We present the results as follows: ‘Response and respondents’ demographics’, ‘How MPs enter into and advance within the medical labour market in Sweden’, ‘Experienced barriers’ and ‘Facilitating aspects’.
Response and respondents’ demographics
The questionnaire had a 57% response rate (n = 283) (Table 2). The internal non-response bias was less than 10% on each question. The number of respondents (n) varied since the physicians were at different stages in their careers, and thus, not every question was relevant for everyone. Comparing all the participants who had begun the CPP, the distribution was equal regarding gender, year of birth and frequency of obtained Swedish medical licences. The respondents had resided in Sweden for an average of 10.3 years at the time the questionnaire was administered (n = 274). Respondents’ demographics are presented in Table 3.
Of the respondents, 61% had worked in Swedish healthcare previous to enrolling in the CPP, on average for 20 months. Most had worked as assistant nurses, but some also held jobs as medical assistants and care assistants. A few had worked as junior doctors (a restricted position available before being licenced) or administrators, and some had worked as nurses, interpreters, in research or teachers of related healthcare-related subjects. Also, some respondents had taken internships and/or had been auscultating. It was common to have held several different positions.
When answering the questionnaire, 88% of the respondents currently held a position as a physician but were in different stages of their careers, as they had also started the CPP in different years (Table 4).
Of the respondents, 12% (34, n = 283) did not hold a position as a physician in Sweden when answering the questionnaire, but some held other jobs in the healthcare field or worked as physicians outside of Sweden. A few were unemployed, on parental leave or travelling.
How MPs enter into and advance within the medical labour market in Sweden
Of the respondents who had applied for a position as a physician after the CPP (n = 265, 249 working as physicians, and 16 not working as physicians), 42% had applied for 1–5 positions, 9% for 6–10 positions, 8% for 11–20 positions and 8% for 21–50 positions. Five percent of the respondents had applied for 51 or more positions. Of the respondents, 29% stated that they did not need to apply for work. In Table 5, the different channels used by respondents to find their first job as a physician are presented.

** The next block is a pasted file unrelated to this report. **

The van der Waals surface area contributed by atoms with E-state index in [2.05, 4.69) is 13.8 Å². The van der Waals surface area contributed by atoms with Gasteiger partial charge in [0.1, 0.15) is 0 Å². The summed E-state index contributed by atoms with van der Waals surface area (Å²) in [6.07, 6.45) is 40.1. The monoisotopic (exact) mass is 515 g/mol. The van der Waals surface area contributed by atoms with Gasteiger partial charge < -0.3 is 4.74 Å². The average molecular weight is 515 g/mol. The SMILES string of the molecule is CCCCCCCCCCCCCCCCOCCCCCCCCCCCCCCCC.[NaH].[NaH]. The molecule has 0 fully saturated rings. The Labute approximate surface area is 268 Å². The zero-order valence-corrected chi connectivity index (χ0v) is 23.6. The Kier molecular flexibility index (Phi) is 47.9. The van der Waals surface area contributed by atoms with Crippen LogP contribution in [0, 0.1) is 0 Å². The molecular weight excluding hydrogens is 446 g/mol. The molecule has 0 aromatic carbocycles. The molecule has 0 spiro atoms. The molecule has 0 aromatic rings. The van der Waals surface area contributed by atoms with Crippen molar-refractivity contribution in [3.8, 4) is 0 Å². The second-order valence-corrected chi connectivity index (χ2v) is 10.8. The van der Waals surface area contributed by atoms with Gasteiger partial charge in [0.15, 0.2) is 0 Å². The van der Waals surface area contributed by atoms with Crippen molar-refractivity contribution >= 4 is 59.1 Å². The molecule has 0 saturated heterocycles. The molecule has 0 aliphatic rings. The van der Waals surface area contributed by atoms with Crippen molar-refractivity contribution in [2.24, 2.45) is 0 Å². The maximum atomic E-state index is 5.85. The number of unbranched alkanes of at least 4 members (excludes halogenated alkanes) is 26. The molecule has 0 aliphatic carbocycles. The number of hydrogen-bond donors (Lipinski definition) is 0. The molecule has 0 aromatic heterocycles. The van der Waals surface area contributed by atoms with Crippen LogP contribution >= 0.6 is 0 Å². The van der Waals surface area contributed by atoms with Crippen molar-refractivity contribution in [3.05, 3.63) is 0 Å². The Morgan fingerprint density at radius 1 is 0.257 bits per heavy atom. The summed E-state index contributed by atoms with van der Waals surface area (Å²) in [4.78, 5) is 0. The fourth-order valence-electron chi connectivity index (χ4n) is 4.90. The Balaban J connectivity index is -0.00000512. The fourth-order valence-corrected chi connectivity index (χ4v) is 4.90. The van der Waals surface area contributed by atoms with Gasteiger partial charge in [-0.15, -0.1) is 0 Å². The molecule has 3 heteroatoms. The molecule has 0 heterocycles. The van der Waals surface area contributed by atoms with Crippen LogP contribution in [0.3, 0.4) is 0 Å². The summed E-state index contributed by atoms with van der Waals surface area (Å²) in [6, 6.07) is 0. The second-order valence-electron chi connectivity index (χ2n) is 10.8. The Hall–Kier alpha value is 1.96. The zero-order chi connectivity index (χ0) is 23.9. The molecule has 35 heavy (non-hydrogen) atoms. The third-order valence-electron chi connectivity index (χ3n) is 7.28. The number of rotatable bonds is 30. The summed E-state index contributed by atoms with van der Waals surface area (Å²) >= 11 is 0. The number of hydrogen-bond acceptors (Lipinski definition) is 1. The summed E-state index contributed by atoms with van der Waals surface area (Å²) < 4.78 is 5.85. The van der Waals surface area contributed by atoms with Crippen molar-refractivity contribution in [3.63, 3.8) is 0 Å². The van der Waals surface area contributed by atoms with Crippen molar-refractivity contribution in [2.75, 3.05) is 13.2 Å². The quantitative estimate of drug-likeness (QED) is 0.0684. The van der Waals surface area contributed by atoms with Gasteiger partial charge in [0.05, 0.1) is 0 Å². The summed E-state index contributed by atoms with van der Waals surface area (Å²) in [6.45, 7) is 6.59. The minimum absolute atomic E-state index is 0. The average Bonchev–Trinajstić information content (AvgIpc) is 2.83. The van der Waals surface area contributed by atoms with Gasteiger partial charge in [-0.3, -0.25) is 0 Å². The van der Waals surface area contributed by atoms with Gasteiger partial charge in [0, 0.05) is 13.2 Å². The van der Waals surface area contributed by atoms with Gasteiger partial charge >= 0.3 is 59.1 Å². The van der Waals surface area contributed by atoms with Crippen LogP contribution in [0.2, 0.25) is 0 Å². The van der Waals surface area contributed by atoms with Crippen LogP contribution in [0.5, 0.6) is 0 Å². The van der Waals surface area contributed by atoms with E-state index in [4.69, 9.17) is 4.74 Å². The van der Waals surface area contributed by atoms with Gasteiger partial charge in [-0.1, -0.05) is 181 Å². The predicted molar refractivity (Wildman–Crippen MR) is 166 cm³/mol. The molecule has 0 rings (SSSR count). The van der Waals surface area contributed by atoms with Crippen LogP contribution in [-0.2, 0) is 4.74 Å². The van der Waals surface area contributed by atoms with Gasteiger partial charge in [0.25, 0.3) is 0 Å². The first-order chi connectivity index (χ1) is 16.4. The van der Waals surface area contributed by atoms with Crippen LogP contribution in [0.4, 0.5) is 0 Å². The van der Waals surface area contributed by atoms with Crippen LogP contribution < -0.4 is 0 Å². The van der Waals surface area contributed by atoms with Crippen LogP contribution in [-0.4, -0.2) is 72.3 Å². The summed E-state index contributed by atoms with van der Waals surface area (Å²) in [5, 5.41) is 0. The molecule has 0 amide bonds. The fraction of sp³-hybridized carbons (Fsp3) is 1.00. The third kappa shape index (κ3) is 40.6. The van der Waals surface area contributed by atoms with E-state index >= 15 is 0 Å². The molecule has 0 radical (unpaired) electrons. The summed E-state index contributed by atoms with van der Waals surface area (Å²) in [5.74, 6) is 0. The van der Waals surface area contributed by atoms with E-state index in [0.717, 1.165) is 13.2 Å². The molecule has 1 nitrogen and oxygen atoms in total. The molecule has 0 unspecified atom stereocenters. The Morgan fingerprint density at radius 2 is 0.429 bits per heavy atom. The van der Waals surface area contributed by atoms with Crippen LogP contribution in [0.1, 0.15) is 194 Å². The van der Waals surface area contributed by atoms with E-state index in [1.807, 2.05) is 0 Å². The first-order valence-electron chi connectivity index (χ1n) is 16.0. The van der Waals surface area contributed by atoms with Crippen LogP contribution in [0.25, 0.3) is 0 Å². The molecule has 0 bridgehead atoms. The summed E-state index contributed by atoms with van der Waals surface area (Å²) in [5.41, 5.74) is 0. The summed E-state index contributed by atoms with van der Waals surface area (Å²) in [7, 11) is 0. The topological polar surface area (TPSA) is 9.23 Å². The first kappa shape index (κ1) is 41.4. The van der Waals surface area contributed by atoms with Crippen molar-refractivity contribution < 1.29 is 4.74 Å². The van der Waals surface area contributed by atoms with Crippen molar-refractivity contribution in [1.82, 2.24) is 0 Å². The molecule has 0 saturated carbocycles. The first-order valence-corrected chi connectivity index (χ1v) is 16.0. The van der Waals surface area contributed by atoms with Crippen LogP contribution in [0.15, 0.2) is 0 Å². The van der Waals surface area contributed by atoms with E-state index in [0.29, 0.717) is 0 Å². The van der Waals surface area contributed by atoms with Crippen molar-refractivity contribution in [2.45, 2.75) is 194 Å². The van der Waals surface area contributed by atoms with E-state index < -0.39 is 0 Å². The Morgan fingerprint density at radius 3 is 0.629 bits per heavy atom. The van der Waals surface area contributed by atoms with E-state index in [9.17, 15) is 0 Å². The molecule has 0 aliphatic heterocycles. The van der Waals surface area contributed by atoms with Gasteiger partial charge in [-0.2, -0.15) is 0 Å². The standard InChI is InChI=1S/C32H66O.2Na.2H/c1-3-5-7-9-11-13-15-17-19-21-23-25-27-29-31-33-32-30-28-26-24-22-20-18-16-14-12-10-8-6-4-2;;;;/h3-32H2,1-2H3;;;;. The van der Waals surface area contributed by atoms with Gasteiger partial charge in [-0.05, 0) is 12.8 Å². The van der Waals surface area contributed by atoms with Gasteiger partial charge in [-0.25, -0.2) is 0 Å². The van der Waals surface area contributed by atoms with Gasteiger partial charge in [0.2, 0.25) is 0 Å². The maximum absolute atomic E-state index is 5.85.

In most cases, the first job for the respondents (n = 263) after the CPP was as a junior doctor (88%, n = 232), while 3% (n = 9) worked as medical assistants. The ideal position after having completed route 1 or route 2 (the CPP) was, however, the MMI, which was the first position for 3% (n = 7) of the respondents. The average time to begin the MMI (waiting time) was 16 months (n = 179) and, in the largest urban area, 20.4 months (n = 29). One quarter (26%) of the 248 respondents who held a position as a physician (junior doctor, medical assistant or had an MMI) as their first position after the CPP got their first job offer during the CPP. One half of these respondents got their first job offer 0–3 months after completing the CPP (route 2) or route 1 (some had changed routes). After 4–6 months, 12% had received and accepted a job after having completed the CPP or route 1; for 7%, it took 7 months or more. For a few respondents, their first job was as an assistant nurse, but they had also held other jobs.
We found several barriers to entering and advancing within the medical field in Sweden (Table 6). The themes of having another ethnicity and/or religion or other belief, having a different name, insufficient language skills, having the wrong age and having the wrong gender are associated with discrimination in Sweden . In total, 29% of the respondents perceived having been disfavoured based on grounds related to discrimination during their job-seeking processes. The distribution of their experiences was equal in terms of gender and total respondents (Table 2): 44 women (54%) and 38 men (46%). However, there were some gender differences with respect to different grounds for discrimination, as displayed in Table 6. The answers showed that perceptions of having been disfavoured were related to several factors—for example, ethnicity, religion and gender.